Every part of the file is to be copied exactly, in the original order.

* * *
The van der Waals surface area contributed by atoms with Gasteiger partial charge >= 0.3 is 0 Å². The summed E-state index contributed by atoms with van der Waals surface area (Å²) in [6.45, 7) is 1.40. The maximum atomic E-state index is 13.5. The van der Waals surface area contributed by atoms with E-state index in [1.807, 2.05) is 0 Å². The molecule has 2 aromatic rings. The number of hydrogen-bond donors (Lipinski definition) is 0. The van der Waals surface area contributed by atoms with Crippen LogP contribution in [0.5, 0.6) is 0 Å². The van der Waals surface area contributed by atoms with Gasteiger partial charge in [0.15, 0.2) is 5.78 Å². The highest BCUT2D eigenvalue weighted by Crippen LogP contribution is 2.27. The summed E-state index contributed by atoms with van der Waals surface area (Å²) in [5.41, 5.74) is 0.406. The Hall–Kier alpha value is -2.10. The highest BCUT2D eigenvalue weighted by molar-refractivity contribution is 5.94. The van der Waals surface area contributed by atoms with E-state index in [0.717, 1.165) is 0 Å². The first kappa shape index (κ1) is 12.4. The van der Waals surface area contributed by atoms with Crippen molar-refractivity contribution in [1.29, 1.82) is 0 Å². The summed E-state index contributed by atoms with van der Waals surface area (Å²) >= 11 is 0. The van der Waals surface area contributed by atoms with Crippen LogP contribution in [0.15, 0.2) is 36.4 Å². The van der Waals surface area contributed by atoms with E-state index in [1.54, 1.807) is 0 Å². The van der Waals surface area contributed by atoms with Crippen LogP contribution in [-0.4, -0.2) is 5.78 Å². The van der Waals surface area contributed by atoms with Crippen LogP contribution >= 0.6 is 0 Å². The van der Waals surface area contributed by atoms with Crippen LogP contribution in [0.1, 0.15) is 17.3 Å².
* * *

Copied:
The van der Waals surface area contributed by atoms with Gasteiger partial charge >= 0.3 is 0 Å². The summed E-state index contributed by atoms with van der Waals surface area (Å²) in [6.45, 7) is 1.40. The maximum atomic E-state index is 13.5. The van der Waals surface area contributed by atoms with E-state index in [1.807, 2.05) is 0 Å². The molecule has 2 aromatic rings. The number of hydrogen-bond donors (Lipinski definition) is 0. The van der Waals surface area contributed by atoms with Crippen LogP contribution in [0.5, 0.6) is 0 Å². The van der Waals surface area contributed by atoms with Gasteiger partial charge in [0.15, 0.2) is 5.78 Å². The highest BCUT2D eigenvalue weighted by Crippen LogP contribution is 2.27. The summed E-state index contributed by atoms with van der Waals surface area (Å²) in [5.41, 5.74) is 0.406. The Hall–Kier alpha value is -2.10. The highest BCUT2D eigenvalue weighted by molar-refractivity contribution is 5.94. The van der Waals surface area contributed by atoms with E-state index in [0.717, 1.165) is 0 Å². The first kappa shape index (κ1) is 12.4. The van der Waals surface area contributed by atoms with Crippen molar-refractivity contribution in [1.29, 1.82) is 0 Å². The summed E-state index contributed by atoms with van der Waals surface area (Å²) >= 11 is 0. The van der Waals surface area contributed by atoms with Crippen LogP contribution in [0.15, 0.2) is 36.4 Å². The van der Waals surface area contributed by atoms with E-state index in [1.54, 1.807) is 0 Å². The van der Waals surface area contributed by atoms with Crippen LogP contribution in [-0.4, -0.2) is 5.78 Å². The van der Waals surface area contributed by atoms with Crippen LogP contribution >= 0.6 is 0 Å². The van der Waals surface area contributed by atoms with Crippen LogP contribution in [0.1, 0.15) is 17.3 Å².